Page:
David recently gave directions to our house to his new girlfriend. But he frequently told her to turn left instead of right. After 45 frustrating minutes, he finally handed me the phone and begged, “Please get her here.”
He is a gifted athlete and would like to play football in college. But his grade point average is only 2.65 due to his failing French (a D) and algebra (also a D). He must also pass the ACT (college entrance exam). We paid for an ACT prep course, but after the course, he only scored 13. He needs at least a 17.
He needs extra time on the reading portion, and he dreads math. He was so nervous because he knew he was not going to have enough time to finish the test. How do I go about getting him more time on the ACT?
He feels he is not smart enough to make it in college. The many days of sitting in the hall, being put in “the dumb class” (as he called it), and being teased by his peers does not go away.
But I want him to be able to follow his dream. I do not want him to join the military, which is his backup plan.
Many people who attended my Screening for Dyslexia course last week have asked for a copy of this letter.
Dear Mrs. Barton,
My name is Nathaniel, and I have dyslexia.
This past week, my mom has been attending your Screening for Dyslexia seminar to learn more about dyslexia and how to help others. Each night when she returns to our hotel room, she shares a few highlights of her day. She told me about the emails and letters you are sharing to remind the group why they are there at your seminar.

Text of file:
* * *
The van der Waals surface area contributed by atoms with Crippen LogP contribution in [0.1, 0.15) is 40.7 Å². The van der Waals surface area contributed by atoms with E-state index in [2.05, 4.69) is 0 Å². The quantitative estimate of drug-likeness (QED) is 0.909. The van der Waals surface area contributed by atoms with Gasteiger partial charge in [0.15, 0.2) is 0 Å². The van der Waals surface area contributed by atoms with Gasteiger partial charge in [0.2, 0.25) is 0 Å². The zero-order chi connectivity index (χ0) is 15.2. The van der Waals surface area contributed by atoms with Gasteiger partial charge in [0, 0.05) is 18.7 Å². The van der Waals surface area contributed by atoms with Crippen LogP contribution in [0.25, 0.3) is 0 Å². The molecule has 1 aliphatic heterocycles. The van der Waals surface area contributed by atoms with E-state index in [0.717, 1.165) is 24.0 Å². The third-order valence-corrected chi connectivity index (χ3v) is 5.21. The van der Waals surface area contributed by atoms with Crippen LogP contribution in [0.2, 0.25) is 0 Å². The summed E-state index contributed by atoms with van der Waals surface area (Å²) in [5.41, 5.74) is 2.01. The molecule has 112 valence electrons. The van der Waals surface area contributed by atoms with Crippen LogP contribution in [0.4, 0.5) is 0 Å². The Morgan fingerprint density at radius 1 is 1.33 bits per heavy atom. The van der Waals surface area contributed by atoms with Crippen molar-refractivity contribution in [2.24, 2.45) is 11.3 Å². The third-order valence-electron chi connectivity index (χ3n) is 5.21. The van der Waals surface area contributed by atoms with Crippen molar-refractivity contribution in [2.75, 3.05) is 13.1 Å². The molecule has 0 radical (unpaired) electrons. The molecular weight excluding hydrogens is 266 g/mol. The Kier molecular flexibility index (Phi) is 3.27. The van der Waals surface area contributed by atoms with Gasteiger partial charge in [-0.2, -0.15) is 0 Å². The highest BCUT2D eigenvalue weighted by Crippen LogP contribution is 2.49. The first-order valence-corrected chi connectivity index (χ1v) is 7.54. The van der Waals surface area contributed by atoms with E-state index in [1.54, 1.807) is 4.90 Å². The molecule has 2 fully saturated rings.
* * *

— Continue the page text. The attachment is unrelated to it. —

I wanted to share one more.
My story is similar to many other people with dyslexia. My early school years were filled with much pain and emotional trauma. My first tears, and adding the word “stupid” to my vocabulary, started in Kindergarten. I was only 5 years old.
The phrases, “Try harder,” “Practice,” “Read more,” and “Why can’t you?” were engrained in my head during those early years by teachers.
I had bruises on my fingers from trying so hard to write sentences, and I was pulled out to attend a class for slow readers.
Recess was my favorite part of the school day until 3rd grade. I was punished and humiliated during 3rd grade. I was forced to sit on the wall during recess while all the other children were allowed to play . . . simply because I could not finish my work in class on time. I had to sit there watching my friends play with my incomplete piece of paper. Yet I still was not able to complete it because I could not read it.
After weeks of sitting on that brick wall, I snuck my papers home and tearfully asked my mom to help me complete them so that I could have a couple of days to play during recess. Needless to say, I never returned to that school – thank goodness!
After that, I was finally told that I had dyslexia, and I began homeschool. In fourth grade, I was reading and spelling at a very low first grade level.